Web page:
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Immigration Detention: Victims of Trafficking

Volume 693: debated on Tuesday 27 April 2021

I remind Members that there have been some changes to normal practice in order to support the new hybrid arrangements. As there are only two Members here, I will just remind them that Mr Speaker has stated that masks should be worn in Westminster Hall.

I beg to move,

That this House has considered the effect of immigration detention on potential victims of trafficking.

It is a pleasure to serve under your chairmanship, Mrs Murray, and to welcome my hon. Friend the Minister, who has been extremely helpful to me with my questions about immigration over many months. It is a pleasure to see him here. The core of the issues I wish to raise relates substantively to the Immigration (Guidance on Detention of Vulnerable Persons) Regulations 2021, which make amendments to the guidance on adults at risk in immigration detention. In brief, the changes remove the special rules governing the use of detention for potential victims of trafficking and modern-day slavery where there is already a strong presumption against the use of detention. I note the prayer against this negative statutory instrument in the form of early-day motion 1696, tabled on 24 March 2021, which has attracted 77 signatures. I also note that, subsequent to Mr Speaker granting this debate, a further debate has been scheduled for tomorrow in the main Chamber, so the Minister will certainly be busy. Again, I am grateful to him for being here today.

One of the reasons I called for the debate is that Yarl’s Wood, which has been a detention centre for women, is in my constituency, and over the years I have worked closely with a number of groups related to the detention of women in particular, including Yarl’s Wood Befrienders and Women for Refugee Women. I would like to thank Medical Justice in particular for its help in putting together some points. I will fire a series of questions at the Minister, which I am sure he will not have time to respond to immediately—it is in the nature of these 30-minute debates—but, if he will commit to writing to me with responses on those he does not have a chance to address, I would be grateful.

Let me start by quoting from the explanatory memorandum accompanying the statutory instrument, which says:

“This statutory instrument brings into effect amendments to the guidance on Adults at Risk in Immigration Detention…The purpose of the statutory instrument…is to bring people who are potential victims of modern slavery and/or trafficking fully within the…AAR Statutory Guidance. This is intended so that detention considerations for potential victims of modern slavery and trafficking will be made using criteria consistent with those that apply to other categories of vulnerable people.”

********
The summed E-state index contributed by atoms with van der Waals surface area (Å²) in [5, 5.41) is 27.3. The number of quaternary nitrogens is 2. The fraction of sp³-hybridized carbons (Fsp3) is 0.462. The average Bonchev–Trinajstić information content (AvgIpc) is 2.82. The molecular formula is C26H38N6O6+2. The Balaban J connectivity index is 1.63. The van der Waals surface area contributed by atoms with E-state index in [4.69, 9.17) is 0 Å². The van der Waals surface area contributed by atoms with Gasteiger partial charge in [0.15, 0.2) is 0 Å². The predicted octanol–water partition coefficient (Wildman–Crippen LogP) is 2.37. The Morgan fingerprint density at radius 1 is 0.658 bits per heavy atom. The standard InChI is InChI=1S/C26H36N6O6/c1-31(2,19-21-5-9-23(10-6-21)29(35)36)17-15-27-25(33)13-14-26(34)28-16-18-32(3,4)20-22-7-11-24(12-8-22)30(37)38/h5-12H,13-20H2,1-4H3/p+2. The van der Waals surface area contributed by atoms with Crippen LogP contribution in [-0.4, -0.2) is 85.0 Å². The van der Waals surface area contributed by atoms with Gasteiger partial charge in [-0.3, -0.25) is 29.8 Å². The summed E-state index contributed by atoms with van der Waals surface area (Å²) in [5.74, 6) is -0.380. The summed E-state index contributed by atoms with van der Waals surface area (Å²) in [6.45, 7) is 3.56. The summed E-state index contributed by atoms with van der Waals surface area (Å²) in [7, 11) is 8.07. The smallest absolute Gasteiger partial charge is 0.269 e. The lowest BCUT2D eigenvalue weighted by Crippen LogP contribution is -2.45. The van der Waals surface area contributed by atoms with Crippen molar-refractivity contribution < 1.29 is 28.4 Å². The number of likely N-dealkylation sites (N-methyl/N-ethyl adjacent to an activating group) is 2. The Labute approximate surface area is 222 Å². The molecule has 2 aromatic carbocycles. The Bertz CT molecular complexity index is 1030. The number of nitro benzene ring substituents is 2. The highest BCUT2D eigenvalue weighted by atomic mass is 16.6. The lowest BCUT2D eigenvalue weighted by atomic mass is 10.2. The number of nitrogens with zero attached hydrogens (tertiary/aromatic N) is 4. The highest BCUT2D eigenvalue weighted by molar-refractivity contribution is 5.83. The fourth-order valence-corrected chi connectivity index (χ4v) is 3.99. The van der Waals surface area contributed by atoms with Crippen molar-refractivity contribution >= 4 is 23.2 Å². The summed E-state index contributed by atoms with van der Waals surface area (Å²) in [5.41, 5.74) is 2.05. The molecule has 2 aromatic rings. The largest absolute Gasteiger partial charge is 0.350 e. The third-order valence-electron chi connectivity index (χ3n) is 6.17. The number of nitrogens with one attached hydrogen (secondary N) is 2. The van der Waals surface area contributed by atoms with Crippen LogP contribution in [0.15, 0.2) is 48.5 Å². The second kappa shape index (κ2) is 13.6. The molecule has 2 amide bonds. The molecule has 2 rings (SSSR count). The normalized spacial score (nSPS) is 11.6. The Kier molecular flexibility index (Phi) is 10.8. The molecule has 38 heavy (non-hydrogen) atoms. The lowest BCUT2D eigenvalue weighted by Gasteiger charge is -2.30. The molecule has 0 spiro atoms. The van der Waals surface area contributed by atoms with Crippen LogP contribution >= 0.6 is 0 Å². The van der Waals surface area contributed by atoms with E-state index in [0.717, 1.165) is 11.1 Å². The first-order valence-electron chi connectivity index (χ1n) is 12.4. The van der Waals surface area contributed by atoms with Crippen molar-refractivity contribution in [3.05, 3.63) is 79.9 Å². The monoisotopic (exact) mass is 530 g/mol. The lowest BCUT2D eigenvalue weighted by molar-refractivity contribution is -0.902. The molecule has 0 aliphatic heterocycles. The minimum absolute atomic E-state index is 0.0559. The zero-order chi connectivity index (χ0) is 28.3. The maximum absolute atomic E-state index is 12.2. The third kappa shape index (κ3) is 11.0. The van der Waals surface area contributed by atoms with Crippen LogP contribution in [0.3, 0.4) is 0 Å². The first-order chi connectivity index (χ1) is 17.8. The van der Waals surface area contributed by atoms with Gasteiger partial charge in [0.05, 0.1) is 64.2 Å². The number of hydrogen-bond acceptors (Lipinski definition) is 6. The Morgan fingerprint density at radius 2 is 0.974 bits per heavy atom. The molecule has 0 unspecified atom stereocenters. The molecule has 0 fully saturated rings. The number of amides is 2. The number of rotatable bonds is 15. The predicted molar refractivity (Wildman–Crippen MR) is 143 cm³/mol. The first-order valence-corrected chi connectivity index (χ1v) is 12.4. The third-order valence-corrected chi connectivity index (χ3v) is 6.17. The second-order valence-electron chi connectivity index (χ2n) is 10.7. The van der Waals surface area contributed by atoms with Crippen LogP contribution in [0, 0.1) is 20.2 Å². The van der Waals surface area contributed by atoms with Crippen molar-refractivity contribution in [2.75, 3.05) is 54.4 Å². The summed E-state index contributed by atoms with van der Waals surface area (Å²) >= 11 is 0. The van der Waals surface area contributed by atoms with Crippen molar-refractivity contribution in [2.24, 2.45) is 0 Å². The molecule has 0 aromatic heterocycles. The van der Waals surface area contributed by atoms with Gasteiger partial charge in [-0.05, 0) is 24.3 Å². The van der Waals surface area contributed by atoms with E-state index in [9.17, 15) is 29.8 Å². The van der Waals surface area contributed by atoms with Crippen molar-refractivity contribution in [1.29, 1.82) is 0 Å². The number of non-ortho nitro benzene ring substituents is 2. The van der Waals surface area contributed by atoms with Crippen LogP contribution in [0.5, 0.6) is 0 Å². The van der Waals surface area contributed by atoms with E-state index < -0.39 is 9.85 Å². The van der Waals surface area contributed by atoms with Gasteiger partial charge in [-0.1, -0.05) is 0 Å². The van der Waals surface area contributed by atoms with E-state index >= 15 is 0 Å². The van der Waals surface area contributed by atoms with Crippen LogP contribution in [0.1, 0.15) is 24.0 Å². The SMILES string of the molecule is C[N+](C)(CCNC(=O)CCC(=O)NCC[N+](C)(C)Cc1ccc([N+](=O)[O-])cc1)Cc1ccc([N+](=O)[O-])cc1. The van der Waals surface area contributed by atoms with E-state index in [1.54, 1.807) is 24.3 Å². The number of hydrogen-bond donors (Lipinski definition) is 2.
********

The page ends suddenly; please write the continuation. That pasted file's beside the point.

The reason provided by the Home Office for the change is that it will bring those with a positive reasonable grounds decision through the national referral mechanism fully within the scope of the adults at risk in immigration detention statutory guidance. The Home Office describe it as a measure to amend a “policy anomaly” and the changes will come into effect on 25 May. That leads me to my first and fundamental question to the Minister: why does he want to make this change, which will make it more likely that victims of trafficking will be held in immigration detention?

The Minister will be aware that a Home Office report confirmed that, in 2019, of 1,949 individuals referred into the national referral mechanism after being detained, 89% received a positive reasonable grounds decision and 98% were subsequently released from detention. However, the Independent Anti-Slavery Commissioner noted in her letter to the Minister:

“Having looked at the data on the AAR policy, between November 2017 and October 2018, the rates of rejection for detention by Detention Gatekeepers due to the person being an AAR fluctuated between 3.8% and 36.2%.”

She notes that that is a wide range, but it is substantially lower than the 89% to 98% rates under existing rulings. It seems to me that that is a significant difference, not just a policy anomaly. Can the Minister confirm that he expects more potential victims of trafficking to be detained for immigration purposes as a result of the policy change? What are his thoughts around that?

I understand that the Minister held a consultation on the statutory instrument before laying it. Can he confirm whether that is correct, state which organisations he has consulted with, and give a summary of their views and opinions? Why did the Home Office not include the Independent Anti-Slavery Commissioner in its consultation prior to making these changes? The Minister will be as aware as I am that it is important to get all expert advice prior to laying legislation before the House.

Let us spend a moment on concerns raised about the changes. Medical Justice makes two crucial points; first, that the

“new regulations…downgrade protections afforded to potential victims of trafficking held in immigration detention”,

and secondly that they

“run entirely counter to the government’s stated aim to protect victims of trafficking.”

Does the Minister accept that the statutory instrument will, in practice, downgrade protection for victims of trafficking? He may be aware that this week the Royal College of Psychiatrists released its report “Detention of people with mental disorders in immigration removal centres”, which includes the following paragraph—it is quite a long quotation, but worth listening to: